name: This is the host object name in vCenter, whether it’s the FQDN or if you have it connected by IP. (Shame on you!)
type: This is the asset type. Keep in mind, VUM has the ability to patch Virtual Appliances too, so specifying this is required.

So, let’s get some code in place to make the VC -> VUM conversion happen! Create a new Action, and use the below setup as your guide.

Setting up the conversion VCO Action.
Setting up the conversion VCO Action.

Wait, why is the return type an Array?
The VUM plugin expects an array of VUM:VIInventory, even if that means it is an array of one object.

Here’s the Action code to use, with some notes.

// create the new VUM Inventory object and assign values.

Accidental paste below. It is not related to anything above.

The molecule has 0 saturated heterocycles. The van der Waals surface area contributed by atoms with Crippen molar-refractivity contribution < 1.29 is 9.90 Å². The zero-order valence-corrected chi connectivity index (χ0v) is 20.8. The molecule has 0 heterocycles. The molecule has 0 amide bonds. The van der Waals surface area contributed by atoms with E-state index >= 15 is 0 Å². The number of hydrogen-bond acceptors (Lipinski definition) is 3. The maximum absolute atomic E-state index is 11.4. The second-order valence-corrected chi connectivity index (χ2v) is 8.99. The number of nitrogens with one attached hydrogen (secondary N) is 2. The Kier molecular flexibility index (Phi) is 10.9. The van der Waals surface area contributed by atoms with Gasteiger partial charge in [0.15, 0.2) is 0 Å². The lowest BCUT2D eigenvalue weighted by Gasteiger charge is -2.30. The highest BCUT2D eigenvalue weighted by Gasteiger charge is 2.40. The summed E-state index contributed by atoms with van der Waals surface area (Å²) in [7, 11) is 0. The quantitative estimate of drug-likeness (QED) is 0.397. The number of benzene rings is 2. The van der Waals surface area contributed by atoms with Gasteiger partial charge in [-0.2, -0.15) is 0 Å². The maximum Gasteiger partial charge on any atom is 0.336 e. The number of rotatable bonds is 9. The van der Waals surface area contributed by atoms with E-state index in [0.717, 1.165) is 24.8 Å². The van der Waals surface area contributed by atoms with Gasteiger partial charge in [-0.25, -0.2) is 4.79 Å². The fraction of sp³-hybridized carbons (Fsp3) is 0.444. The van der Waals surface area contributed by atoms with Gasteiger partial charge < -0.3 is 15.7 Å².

// first define a new instance of the object, pointing to the vCenter Server of the host
var vumItem = new VumVIInventory(inputHostSystem.sdkConnection.name);

// get the Managed Object Reference
vumItem.id = inputHostSystem.reference.value;
// get the Managed Object Type
vumItem.type = inputHostSystem.vimType;
// get the ESXi Host name
vumItem.name = inputHostSystem.name;

// the VUMVIInventory object must be an array, so create a dummy one and push the host value in
var vumHosts = [];
vumHosts.push(vumItem);

// return the array of VUM objects (even if it is just one)
return vumHosts;

With this new instance of a VUM:VIInventory type, you can bind it to a Remediate Host workflow as you normally would for your patching pleasure, right?
Theoretically, yes. But you may want to check something else before celebrating.

java.lang.NullPointerException -or- Lessons in Error-Checking

One thing that you will want to verify prior to attempting to remediate using the VCO plugin is whether or not a set VUM Baselines are attached.
If you have no baselines attached, or not specified, your Remediate workflow will error out and throw you a generally unhelpful message.